Mastery and The Four stages of competence

The learning of any skill is complex and somewhat mysterious process but the Four Stages of Competence outlines the psychological stages the journey from incompetence to mastery takes.

They go as follows:

  • Unconscious incompetence. This is the initial stage where we are doing something wrong, but we don’t know we are doing it wrong. We lack the necessary awareness to progress further.
  • Conscious incompetence. This stage is we are still doing it wrong, but now we know we are doing it wrong.
  • Conscious competence. Here skill has developed and now we’re doing it right and we know we’re doing it right
  • Unconscious competence. The is the final stage where we know we’re doing it right and we don’t even notice we are.

What can be said about these stages?

Although it’s a neat description of the stages, I wonder how it can be of practical use. Where are we in this process, and by asking the question, are we distracting ourselves from developing said skill?

However, some things can be picked up upon that can help us in learning new skills.

Moving from 1 to 2 is where awareness steps in

Here is where bad ideas and behaviours get brought into focus and examined. Awareness makes us better at the skill, but knowing we need to improve is the foundation for any change. Before we can change or solve a problem, we need to know and accept that something is wrong.

From 2 to 3 is the place of deliberate practice

Here’s where the work really happens, where you try and sustain new habits by practicing them. It’s hard work because you have to be aware and there’s always the tendency to regress back into old habits, in distraction and the safety of the familiar.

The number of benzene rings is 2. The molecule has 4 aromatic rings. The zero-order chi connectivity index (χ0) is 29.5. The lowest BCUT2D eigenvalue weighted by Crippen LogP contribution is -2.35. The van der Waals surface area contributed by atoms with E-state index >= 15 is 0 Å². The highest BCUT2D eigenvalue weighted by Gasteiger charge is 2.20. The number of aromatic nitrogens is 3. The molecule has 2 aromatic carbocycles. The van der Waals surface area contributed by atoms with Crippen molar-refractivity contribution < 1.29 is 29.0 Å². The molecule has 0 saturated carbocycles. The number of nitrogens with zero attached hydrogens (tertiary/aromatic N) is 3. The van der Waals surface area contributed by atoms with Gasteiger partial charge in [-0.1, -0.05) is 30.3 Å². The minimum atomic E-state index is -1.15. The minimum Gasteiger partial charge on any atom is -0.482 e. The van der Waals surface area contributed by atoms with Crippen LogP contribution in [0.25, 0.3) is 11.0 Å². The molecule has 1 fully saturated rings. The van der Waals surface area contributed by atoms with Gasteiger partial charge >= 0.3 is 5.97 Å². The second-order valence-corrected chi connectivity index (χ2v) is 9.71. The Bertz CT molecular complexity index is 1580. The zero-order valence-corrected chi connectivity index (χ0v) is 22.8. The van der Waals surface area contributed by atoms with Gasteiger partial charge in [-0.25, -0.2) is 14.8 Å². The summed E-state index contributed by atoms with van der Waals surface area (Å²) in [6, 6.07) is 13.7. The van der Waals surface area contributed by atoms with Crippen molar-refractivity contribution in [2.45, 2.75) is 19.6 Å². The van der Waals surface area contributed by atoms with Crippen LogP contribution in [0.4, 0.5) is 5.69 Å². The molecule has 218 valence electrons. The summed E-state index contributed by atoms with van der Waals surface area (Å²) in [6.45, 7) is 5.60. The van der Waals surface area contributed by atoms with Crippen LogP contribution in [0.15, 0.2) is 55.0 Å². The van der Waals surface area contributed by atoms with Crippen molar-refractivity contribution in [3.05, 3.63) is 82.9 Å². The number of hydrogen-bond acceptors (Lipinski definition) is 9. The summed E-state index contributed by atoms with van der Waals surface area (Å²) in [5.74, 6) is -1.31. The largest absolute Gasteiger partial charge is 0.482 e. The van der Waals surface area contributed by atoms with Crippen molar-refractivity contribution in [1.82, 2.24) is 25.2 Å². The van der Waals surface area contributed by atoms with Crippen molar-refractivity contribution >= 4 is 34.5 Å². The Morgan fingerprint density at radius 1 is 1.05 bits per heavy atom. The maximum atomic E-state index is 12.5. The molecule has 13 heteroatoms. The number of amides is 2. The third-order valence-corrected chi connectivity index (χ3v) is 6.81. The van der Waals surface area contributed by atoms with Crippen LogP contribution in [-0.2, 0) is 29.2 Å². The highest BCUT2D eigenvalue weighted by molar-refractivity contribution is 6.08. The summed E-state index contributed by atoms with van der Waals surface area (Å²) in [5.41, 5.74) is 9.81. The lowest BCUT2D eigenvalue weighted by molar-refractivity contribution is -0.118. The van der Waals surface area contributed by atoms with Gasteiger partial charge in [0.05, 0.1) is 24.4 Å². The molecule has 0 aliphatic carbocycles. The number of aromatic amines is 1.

Then at 3 to 4 awareness steps back out of the picture

With all that diligent practice, the new behaviours are becoming second nature. New neural pathways get laid down so that the behaviours no longer need to be conscious. We can now do the work without thinking about it; this allows us to focus on further developing another skill or a more nuanced understanding of the same skill.

The final stage is Mastery of the particular skill. Like learning how to drive you no longer really pay much attention to what you are doing, you just do it. Just like Muscle memory, it’s rained reflex and so requires less cognitive effort.

In practical terms these stages are of course not clear cut, because nothing ever is, and because progression towards a goal in never simple or linear. Progress, in reality, is not so simple as this model suggests which is why I doubt it’s usefulness. Becoming a master involves setbacks, times when you feel stuck or have plateaued. The whole process is sort of messy.

What this template shows is that:

In order to do better at something it requires we alter our perceptions and ideas… ..which in turn helps you practice better… …which in turn helps you study better… that helps you change your mind.

It’s a reciprocal relationship, an intertwining of mind and body, study and practice, awareness and behaviour. Which make progress and eventual mastery possible.

The lesson here is that there is no ‘silver bullet’ and no secret to getting better. It’s also about diligence and discipline. Where you get your head down, learn the theory and then practice in a practical setting. You keep practising until those skills become a part of you, where they become what the Chinese call Wu Wei or Effortless Action.

Image Credit : pressmaster / 123RF Stock Photo

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